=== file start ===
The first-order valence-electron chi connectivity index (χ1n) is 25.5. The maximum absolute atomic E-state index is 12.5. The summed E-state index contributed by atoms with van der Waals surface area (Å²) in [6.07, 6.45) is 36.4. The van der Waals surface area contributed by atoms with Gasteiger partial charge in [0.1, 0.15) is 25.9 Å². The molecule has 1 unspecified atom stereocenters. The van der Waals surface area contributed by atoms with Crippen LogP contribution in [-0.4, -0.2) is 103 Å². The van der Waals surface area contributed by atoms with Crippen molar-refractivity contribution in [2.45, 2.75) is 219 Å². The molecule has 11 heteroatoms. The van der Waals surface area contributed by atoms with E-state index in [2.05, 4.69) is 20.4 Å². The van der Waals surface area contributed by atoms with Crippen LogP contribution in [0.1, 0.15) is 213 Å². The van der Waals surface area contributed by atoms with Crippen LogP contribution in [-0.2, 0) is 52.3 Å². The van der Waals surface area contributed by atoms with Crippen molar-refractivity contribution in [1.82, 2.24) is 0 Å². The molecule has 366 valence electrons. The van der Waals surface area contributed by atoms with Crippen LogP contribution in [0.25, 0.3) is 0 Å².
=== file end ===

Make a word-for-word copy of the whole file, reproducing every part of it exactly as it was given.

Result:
The first-order valence-electron chi connectivity index (χ1n) is 25.5. The maximum absolute atomic E-state index is 12.5. The summed E-state index contributed by atoms with van der Waals surface area (Å²) in [6.07, 6.45) is 36.4. The van der Waals surface area contributed by atoms with Gasteiger partial charge in [0.1, 0.15) is 25.9 Å². The molecule has 1 unspecified atom stereocenters. The van der Waals surface area contributed by atoms with Crippen LogP contribution in [-0.4, -0.2) is 103 Å². The van der Waals surface area contributed by atoms with Crippen molar-refractivity contribution in [2.45, 2.75) is 219 Å². The molecule has 11 heteroatoms. The van der Waals surface area contributed by atoms with E-state index in [2.05, 4.69) is 20.4 Å². The van der Waals surface area contributed by atoms with Crippen LogP contribution in [0.1, 0.15) is 213 Å². The van der Waals surface area contributed by atoms with Crippen LogP contribution in [-0.2, 0) is 52.3 Å². The van der Waals surface area contributed by atoms with Crippen molar-refractivity contribution in [1.82, 2.24) is 0 Å². The molecule has 366 valence electrons. The van der Waals surface area contributed by atoms with Crippen LogP contribution in [0.25, 0.3) is 0 Å².